« Passing the batons: Reform and Reckoning in 2024 Legal Education | Main | JOTWELL: Thomas on Frampton on jury integration »

Monday, February 19, 2024

Calabresi and Kerr on Trump's "Victimless Crimes"

My friend and colleague Steve Calabresi has posted a long essay at The Volokh Conspiracy titled "President Trump's Kafkaesque Civil Trial in New York State." Among his other condemnations of what he calls a "Stalinist nightmare in New York State," Calabresi writes, "not a single bank claimed that it had been defrauded by Trump in the loans it had made to him.  This is truly a victimless crime."

Orin Kerr disagrees, also at the Volokh Conspiracy, in a post titled "Thoughts on Judge Engoron's Opinion, A Response to Calabresi." According to Kerr, it does not matter whether the loans, obtained via Trump's lies, were "successfully repaid." Using the analogy of drunk driving prosecutions, Kerr points out that it doesn't matter "if the person who drove drunk made it home safely on that particular trip" because "it's the established risk of harm, not actual harm" that constitutes the offense."

I agree with Kerr, but I think there is a better analogy. Everyone knows that drunk driving is wrong and dangerous, but that is not so obvious  -- or so Trump argued, and Calabresi agreed -- about inflating one's net worth on a loan application.

So consider Model Rule of Professional Conduct 1.15, which prohibits lawyers from depositing clients' funds in their office operating accounts. The offense of "comingling" occurs when the lawyer fails to keep clients' property "separate from the lawyer's own property." Clients' money must always be kept in "one or more trust accounts."

It makes no difference if the clients' are eventually paid or made whole. Lawyers can be sanctioned, and some have been disbarred, for repeated comingling -- in other words, endangering -- clients' funds, even when the clients have suffered no financial loss. There is nothing Kafkaesque or Stalinist about it.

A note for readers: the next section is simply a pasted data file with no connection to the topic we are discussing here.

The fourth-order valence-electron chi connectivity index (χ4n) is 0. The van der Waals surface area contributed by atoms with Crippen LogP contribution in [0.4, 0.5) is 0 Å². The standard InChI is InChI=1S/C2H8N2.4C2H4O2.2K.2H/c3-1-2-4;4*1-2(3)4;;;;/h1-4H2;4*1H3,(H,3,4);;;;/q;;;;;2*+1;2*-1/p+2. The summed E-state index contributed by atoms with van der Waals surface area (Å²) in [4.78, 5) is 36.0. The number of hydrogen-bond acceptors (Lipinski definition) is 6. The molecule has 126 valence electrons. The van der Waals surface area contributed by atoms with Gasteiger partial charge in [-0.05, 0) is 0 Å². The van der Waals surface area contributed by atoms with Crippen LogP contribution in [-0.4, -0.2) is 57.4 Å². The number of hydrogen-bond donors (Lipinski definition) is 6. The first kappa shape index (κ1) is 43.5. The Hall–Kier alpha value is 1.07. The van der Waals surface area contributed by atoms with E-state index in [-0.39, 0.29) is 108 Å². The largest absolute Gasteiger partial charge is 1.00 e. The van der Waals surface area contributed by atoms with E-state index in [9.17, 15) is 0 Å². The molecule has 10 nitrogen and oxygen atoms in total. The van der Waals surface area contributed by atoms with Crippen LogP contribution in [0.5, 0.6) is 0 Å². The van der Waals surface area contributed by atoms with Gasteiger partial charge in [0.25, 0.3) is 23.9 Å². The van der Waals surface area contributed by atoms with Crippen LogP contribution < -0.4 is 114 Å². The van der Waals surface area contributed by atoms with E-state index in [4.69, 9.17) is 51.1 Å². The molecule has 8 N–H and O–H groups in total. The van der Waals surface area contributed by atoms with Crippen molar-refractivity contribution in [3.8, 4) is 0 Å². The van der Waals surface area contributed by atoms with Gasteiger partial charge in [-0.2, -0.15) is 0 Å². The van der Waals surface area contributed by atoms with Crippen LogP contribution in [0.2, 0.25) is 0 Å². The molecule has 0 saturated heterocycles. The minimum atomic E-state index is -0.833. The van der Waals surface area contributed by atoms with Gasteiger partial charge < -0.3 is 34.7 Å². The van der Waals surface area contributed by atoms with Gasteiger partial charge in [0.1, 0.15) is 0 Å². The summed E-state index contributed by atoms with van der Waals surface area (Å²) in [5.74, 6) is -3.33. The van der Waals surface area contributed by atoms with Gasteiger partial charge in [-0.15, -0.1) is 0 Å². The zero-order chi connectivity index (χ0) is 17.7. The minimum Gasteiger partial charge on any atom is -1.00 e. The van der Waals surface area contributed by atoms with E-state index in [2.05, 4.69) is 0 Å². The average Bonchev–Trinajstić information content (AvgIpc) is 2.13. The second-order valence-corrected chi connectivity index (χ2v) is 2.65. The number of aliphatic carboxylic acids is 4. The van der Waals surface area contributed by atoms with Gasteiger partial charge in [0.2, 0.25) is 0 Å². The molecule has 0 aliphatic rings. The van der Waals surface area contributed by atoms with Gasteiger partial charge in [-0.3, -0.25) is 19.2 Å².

Posted by Steve Lubet on February 19, 2024 at 05:40 PM | Permalink


Banana republic--proven by Hochul's remarks afterwards.

The case itself is absolutely Stalinist, too: a regulatory/criminal proceeding PRESENTING AS an equitable cause of action, where the STATE is the plaintiff, let alone the party entitled to the disgorged funds (rather than the "victim" banks). How is Executive Law 63(12), especially its use in tandem with penal laws, constitutional?

And what are the criteria for application of 63(12)'s definition of fraud? Can't rely on the judge for that, since he straight-up lied in his use of citations (e.g., about reliance not being an element--EVEN IF reliance isn't actually an element under this frightfully expansive equitable-ish fraud concept, rendering the judge accidentally correct).

Do other states have a comparable pseudo-equitable cause of action for the state qua state to run?

Even if American blue team cheerleaders tell themselves that they're defending the rule of law and democracy in this fashion, do they really expect their peers and allies in more civilized Western democracies to believe them?